Hashtag Etiquette

hashtag

hashtag (Photo credit: danielmoyle)

It’s official. All major social networks now make use of hashtags for adding context, search, and abuse. This post is at the request of those who have recently had hashtags thrust upon them with Facebook’s recent adoption of the standard. Many people not familiar with Twitter, Instagram, Google+, and other such networks are now finding that their newsfeeds on Facebook have entirely too many linked items and they don’t understand why so many words now have a “pound sign” appended to the front of them. This post is intended to inform on what a hashtag is, why it is useful, and how to avoid abusing hashtags. The last topic is perhaps the most important.

What is a hashtag?

Simply a hashtag is a word or short phrase with no spaces that has a # (number sign, pound sign) in front of the phrase or word. (i.e. #hashtag, #SocialMedia). This simple form of tagging started on Twitter as a method of adding context to certain words because of the 140 character count. By adding a # (hashtag) to your event name (i.e. #SuperBowl) or to a topic being discussed with a group of people (i.e. #recipes) it made it easier to track in a busy newsfeed. Early adopters of Twitter had/have huge lists of people that they follow and as a result their feeds are frequently updating. In order to maintain continuity on a topic with a group of people hashtags were used to create an easy way to filter conversations. Over time these tags became universal and enabled people to see information about a broad range of topics. Tags can be created by anyone and for any purpose.

Why are hashtags useful?

A hashtag with the name of your hometown/city might be a great way to share information or events happening in the area. Additionally it would be a great way to find things going on around you. When you click on a hashtag in the major social media networks all the public posts with that tag will display. You will be able to see if your friend tagged an event in your area, or if a news organization is sharing news about your area. In many ways hashtags are a discovery tool and a curation tool. As a curation tool you can tag any type of post with a personal tag that will enable you to pull all of your posts with those tags easily. An example of this might be #BensKids being used to tag pictures of my kids. The only problem with this tagging system is that they are public and that when you share these tags with other people they might use the tags to curate things that may not fit my tagging system.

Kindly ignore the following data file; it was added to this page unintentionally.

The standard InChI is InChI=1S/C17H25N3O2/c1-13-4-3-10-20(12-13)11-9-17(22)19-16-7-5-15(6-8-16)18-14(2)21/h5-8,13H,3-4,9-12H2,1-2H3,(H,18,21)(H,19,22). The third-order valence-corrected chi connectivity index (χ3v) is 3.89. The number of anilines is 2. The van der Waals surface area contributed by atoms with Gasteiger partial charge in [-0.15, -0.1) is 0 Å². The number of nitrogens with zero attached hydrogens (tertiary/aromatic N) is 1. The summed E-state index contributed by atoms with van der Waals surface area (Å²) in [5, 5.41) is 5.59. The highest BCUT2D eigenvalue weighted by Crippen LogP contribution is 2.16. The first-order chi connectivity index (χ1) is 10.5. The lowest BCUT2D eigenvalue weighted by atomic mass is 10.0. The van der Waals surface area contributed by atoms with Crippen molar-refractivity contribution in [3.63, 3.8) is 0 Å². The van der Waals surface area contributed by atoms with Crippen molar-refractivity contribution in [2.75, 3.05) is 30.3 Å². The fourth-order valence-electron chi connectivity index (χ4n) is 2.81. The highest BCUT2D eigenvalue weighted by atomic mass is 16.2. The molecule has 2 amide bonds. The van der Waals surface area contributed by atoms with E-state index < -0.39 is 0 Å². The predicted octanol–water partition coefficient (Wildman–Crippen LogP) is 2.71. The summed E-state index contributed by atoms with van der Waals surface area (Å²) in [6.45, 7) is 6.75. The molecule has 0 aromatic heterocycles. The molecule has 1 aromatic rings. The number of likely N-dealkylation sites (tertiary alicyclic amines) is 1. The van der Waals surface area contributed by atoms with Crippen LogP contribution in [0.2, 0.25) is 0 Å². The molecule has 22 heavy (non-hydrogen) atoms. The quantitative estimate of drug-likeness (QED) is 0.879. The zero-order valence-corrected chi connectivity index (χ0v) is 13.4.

Hashtag Abuse

With a new audience being newly introduced to hashtags on Facebook and having no history with the social “rules” of hashtags. This means that there are going to be a lot of people creating hashtags that clutter, distract, and generally violate the purpose of hashtags. I’m going to make this short by showing the types of instances that hashtags are not appropriate.

Hashtag Sentences

#ThisSentenceIsAlmostUnreadableBecauseThisIsTheOnlyWayThatICanCreateAHashtagThatSaysWhatIWantAndMakeItClickable

The above example is extreme. Unfortunately it is also common. Many people create hashtag sentences. These sentences have their own context. They already say what you want to say without a need to add context. Long hashtags are annoying, unreadable, and generally don’t add value. Don’t do it. When you think you’d coined a witty phrase and have the temptation to turn it into a hashtag…just DON’T.

Hashtag Clouds

#Ben #Kids #Family #Pictures #Vacation #Silly #Fun #Beach #Summer #SandCastles #Shovels #PicNic #EatingPizza

The above example is also quite common. People will tag their Instagram images with every possible idea in the image. Some people will tag a post with dozens of tags to try and hit every possible category that might get them attention from people following tags. (I’ll get to that one soon) This hashtag cloud is too much context for a simple picture. The picture is of my family on the beach with a sandcastle in the summer eating pizza….do I really need to tag it with every idea displayed in the image? Think about the image in terms of how you might want to find it in the future. Would it be good enough to tag it with #Vacation2013 ? Just think before you tag your posts with every tag you’ve ever seen. Will this tag help me find the post later? Does it add value to the post? Will someone else use this tag to find information that I want them to find that is relevant to this specific post? If you get through these questions and still have a dozen tags…remove 3/4 of the tags anyway.

Attention Hungry hashtags

This is similar to the above type of tagging except it uses dozens of common public tags for the purpose of getting attention. This might be dozens of political hashtags with slight variances.  (i.e. #TCOT #P2 #ObamaSucks #Conservative #liberal #Occupy #Nazis #RandomPoliticalTag). Jamming your posts with tags that will reach a bunch of people that might follow those tags is just begging for attention. As a business this is particularly bad form. Do NOT pad all of your posts with hashtags with product names or services.

Single Use Hashtag

#WearingTankTopInSnow

Exactly how many people will use that tag to find this one picture of me wearing a tank top in the snow? Will I ever use it to find this one picture? Will anyone else use it for a picture they took of themselves or me? This hashtag is useless. Don’t create a hashtag that you have no intention of using again or that has no use for anyone else.

Conclusion

Hashtags are awesome. They can add impact to our social media posts. They can help us find new and interesting things. They can keep us organized. Hashtags are great, until they are abused. Please be kind and don’t abuse hashtags. They are defenseless and so are the rest of us when you use them.

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